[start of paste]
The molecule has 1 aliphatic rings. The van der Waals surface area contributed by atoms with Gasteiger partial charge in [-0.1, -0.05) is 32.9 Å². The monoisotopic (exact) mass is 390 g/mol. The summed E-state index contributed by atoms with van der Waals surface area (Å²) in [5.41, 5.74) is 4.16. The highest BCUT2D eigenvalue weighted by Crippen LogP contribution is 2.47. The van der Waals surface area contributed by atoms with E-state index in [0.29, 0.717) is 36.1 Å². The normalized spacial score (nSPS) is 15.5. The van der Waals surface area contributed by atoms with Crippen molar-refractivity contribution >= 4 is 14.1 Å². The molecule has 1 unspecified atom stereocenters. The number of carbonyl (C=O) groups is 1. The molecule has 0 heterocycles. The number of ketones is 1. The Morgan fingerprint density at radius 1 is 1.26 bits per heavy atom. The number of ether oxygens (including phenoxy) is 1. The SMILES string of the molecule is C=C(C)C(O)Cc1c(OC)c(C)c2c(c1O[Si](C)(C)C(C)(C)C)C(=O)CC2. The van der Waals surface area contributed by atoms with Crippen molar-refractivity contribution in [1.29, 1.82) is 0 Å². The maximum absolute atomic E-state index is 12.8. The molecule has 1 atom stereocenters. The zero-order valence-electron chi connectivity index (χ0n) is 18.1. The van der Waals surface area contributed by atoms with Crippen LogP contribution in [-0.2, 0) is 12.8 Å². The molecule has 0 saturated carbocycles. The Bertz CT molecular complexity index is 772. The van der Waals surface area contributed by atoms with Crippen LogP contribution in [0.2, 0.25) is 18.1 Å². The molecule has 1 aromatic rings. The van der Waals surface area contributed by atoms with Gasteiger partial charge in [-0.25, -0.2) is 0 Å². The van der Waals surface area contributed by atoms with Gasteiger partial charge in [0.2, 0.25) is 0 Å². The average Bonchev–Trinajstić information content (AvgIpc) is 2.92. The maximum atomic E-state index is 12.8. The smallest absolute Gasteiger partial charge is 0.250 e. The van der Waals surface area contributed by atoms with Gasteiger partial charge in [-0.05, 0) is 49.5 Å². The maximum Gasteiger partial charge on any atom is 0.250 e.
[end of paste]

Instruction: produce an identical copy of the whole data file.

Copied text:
The molecule has 1 aliphatic rings. The van der Waals surface area contributed by atoms with Gasteiger partial charge in [-0.1, -0.05) is 32.9 Å². The monoisotopic (exact) mass is 390 g/mol. The summed E-state index contributed by atoms with van der Waals surface area (Å²) in [5.41, 5.74) is 4.16. The highest BCUT2D eigenvalue weighted by Crippen LogP contribution is 2.47. The van der Waals surface area contributed by atoms with E-state index in [0.29, 0.717) is 36.1 Å². The normalized spacial score (nSPS) is 15.5. The van der Waals surface area contributed by atoms with Crippen molar-refractivity contribution >= 4 is 14.1 Å². The molecule has 1 unspecified atom stereocenters. The number of carbonyl (C=O) groups is 1. The molecule has 0 heterocycles. The number of ketones is 1. The Morgan fingerprint density at radius 1 is 1.26 bits per heavy atom. The number of ether oxygens (including phenoxy) is 1. The SMILES string of the molecule is C=C(C)C(O)Cc1c(OC)c(C)c2c(c1O[Si](C)(C)C(C)(C)C)C(=O)CC2. The van der Waals surface area contributed by atoms with Crippen molar-refractivity contribution in [1.29, 1.82) is 0 Å². The maximum absolute atomic E-state index is 12.8. The molecule has 1 atom stereocenters. The zero-order valence-electron chi connectivity index (χ0n) is 18.1. The van der Waals surface area contributed by atoms with Crippen LogP contribution in [-0.2, 0) is 12.8 Å². The molecule has 0 saturated carbocycles. The Bertz CT molecular complexity index is 772. The van der Waals surface area contributed by atoms with Crippen LogP contribution in [0.2, 0.25) is 18.1 Å². The molecule has 1 aromatic rings. The van der Waals surface area contributed by atoms with Gasteiger partial charge in [-0.25, -0.2) is 0 Å². The van der Waals surface area contributed by atoms with Gasteiger partial charge in [0.2, 0.25) is 0 Å². The average Bonchev–Trinajstić information content (AvgIpc) is 2.92. The maximum atomic E-state index is 12.8. The smallest absolute Gasteiger partial charge is 0.250 e. The van der Waals surface area contributed by atoms with Gasteiger partial charge in [-0.05, 0) is 49.5 Å². The maximum Gasteiger partial charge on any atom is 0.250 e.